What’s unique about this series? This series blends a fascinating fantasy setting with team sports. The sport is called “Comet”, a game in which teams of men try to sink balls in different hoops. The tricky part is you may not know how many points a particular ball will be worth until after you sink it, however, that just adds the element of strategy and keen wits to the game. It’s not just about physical prowess, it requires real thought behind the plays and a study of the opponent’s strengths and weaknesses. Jo Sparkes brings the sport to life, making you feel as though you were in the stands watching the game, rooting for your favorite team. I found myself yelling “Sink that ball!” and “No!” at my kindle a couple of times, as if the players could hear me.

If you haven’t read The Birr Elixir, the first in the series, I recommend starting with it and getting them both. If you enjoy sports and love fantasy novels, this series is right up your alley. Even if you’re not that into sports, you’ll still enjoy it as a fantasy genre fan.

You can find this book at The Agben School.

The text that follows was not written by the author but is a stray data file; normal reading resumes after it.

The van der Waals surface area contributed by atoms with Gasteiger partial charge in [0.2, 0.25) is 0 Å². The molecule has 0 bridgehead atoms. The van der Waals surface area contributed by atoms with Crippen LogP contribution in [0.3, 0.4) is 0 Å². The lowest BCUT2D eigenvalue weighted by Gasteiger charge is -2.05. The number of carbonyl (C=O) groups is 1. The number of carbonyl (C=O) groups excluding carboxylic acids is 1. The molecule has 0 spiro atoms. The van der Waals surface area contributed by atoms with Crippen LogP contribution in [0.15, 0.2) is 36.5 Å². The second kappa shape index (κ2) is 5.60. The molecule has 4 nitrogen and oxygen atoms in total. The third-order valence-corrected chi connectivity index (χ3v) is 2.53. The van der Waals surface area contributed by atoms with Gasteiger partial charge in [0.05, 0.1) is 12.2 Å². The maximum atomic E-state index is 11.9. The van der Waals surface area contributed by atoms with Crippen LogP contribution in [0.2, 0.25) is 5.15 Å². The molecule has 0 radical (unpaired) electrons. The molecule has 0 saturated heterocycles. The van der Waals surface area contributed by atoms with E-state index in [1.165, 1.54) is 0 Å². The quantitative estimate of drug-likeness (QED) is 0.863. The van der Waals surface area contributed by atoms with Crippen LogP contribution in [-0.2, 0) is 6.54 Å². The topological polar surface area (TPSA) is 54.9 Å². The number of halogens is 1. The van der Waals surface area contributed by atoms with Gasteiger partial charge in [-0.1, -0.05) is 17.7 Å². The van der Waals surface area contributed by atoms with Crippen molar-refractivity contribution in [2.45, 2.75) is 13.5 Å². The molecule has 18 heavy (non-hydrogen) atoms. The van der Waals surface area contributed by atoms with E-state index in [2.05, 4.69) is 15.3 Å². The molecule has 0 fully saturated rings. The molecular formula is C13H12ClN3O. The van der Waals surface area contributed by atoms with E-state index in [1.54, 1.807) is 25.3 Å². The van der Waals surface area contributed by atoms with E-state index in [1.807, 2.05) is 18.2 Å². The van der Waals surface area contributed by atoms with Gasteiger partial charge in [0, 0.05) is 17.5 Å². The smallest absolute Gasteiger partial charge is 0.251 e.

Book Description:

Agben had stood for a thousand years. A mysterious school housing more than students, it was the seat of the powerful Women of Agben, and the center for harnessing the potency of herbs. Few knew all that transpired within the walls.

And now Marra stood at its gate.

With friends and support stripped from her, the fragile life she’d built for herself now lay in tatters. And the source of this evil hunted her like a deer culled from the herd.

The gateway before her was her only hope.

For as the city itself crumbled, all depended not on a prince trying to save his people, nor the valiant men who’d brought them this far. Everything depended on finding a magic powder in the vaults of Agben itself.

Everything depended on her.

About the Author:

Check out my interview with Jo Sparkes!

From television shows to football articles, Jo Sparkes can’t put the pen down. She’s interviewed Emmit Smith and Anquan Boldin (as Arizona Cardinals), taught screenwriting at the Film School at SCC, and went on camera to make “Stepping Above Criticism”.